Biotech and healthcare share the same market scope. Gilead, which is currently the biggest and top-earning biotech stock, has a strong foothold in the Hep C arena with its drug Sovaldi (as mentioned earlier JNJ has also performed well in the Hep C market with its new drug Olysio). Buying into Gilead of course could help Big Pharmas expand their market further, both in the short and long term.
In related news, Abbott Laboratories (NYSE:ABT), a big healthcare stock, bought a micro-cap called EAS Sports Nutrition for its Abbott Nutrition division sometime last year, according to Life Sciences Report. In fact, a number of promising small-caps and micro-caps are in the must-buy territory. So what gives?
BioCorRx Inc. (OTC: BICX), for example, is a small micro-cap that has successfully tapped into the $23 billion addiction treatment industry with its revolutionary Naltrexone time-release implant. The Naltrexone implant curbs alcohol and opioid cravings in patients and is seen by many in the industry as a game-changer in alcohol and opioid rehabilitation. BioCorRx stocks closed at 0.16 on Wednesday, up by 4.78 percent from its previous close.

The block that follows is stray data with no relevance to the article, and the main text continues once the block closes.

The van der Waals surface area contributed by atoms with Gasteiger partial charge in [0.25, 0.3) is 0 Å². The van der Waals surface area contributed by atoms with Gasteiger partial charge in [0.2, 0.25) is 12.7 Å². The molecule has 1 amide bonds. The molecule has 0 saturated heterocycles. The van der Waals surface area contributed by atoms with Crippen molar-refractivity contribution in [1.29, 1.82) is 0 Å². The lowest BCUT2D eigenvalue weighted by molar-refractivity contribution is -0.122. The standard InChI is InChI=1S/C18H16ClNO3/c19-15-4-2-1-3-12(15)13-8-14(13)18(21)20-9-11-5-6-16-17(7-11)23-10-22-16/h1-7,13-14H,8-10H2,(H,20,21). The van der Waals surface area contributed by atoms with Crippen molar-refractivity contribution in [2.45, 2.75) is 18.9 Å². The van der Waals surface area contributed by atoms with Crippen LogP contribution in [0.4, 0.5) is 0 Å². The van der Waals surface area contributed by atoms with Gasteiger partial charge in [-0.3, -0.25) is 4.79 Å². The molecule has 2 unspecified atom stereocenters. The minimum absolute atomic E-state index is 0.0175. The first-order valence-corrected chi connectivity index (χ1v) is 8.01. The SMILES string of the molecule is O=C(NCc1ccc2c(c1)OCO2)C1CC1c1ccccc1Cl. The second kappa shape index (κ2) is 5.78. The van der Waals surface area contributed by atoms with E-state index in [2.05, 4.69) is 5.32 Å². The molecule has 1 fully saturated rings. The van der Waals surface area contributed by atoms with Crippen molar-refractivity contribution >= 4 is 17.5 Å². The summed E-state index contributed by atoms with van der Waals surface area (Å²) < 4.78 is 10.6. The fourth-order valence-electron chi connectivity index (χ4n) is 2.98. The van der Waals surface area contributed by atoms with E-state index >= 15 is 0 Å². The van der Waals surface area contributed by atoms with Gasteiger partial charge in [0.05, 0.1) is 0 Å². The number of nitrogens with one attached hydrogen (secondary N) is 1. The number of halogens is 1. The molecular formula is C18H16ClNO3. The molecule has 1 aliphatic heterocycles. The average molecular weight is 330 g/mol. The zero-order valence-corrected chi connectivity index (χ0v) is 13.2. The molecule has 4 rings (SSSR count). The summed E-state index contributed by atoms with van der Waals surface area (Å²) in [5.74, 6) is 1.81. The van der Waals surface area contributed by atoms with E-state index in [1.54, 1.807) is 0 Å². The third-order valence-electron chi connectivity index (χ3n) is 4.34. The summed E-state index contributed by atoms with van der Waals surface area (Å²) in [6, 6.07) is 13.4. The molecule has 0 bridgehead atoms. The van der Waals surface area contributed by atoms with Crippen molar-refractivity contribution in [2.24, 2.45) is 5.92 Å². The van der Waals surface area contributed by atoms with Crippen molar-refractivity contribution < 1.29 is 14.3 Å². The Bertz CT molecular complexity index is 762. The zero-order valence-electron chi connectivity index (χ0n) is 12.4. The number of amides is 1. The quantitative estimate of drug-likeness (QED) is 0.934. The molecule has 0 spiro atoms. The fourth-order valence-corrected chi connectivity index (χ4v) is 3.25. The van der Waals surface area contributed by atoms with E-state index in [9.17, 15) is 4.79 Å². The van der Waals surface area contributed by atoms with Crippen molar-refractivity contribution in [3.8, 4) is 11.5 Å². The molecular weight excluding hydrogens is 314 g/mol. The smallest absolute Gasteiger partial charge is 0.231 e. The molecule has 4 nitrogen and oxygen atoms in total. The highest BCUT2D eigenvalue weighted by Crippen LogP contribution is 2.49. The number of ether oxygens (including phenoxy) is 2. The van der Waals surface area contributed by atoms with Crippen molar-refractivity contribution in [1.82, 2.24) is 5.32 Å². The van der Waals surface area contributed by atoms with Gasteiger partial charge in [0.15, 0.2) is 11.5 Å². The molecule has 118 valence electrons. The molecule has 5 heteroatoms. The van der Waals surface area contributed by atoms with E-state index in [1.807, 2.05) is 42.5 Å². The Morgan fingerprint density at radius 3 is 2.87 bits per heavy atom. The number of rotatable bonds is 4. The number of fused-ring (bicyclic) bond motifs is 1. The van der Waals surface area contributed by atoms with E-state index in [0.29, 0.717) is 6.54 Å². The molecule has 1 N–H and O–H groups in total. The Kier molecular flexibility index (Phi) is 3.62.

Diagnostic product developer Volition Rx Ltd. (PINK: VNRX), which has clinical trials for its neuclosomes-based diagnostic technology, and Omni Bio Pharmaceutical, Inc. (OTC: OMBP), which offers a plasma-derived alpha-1-antitrypsin (NYSE:AAT) drug that is effective in treating emphysema, also appear to be promising micro-cap biotechs, as Life Sciences Report had noted.
Biotech's role in medical treatment cannot be ignored as Russolillo noted in his article. As the aging population and Affordable Care Act continue to increase healthcare services demand, biotech companies will even play a larger role in the grand scheme of things. The question is, will healthcare stocks take notice?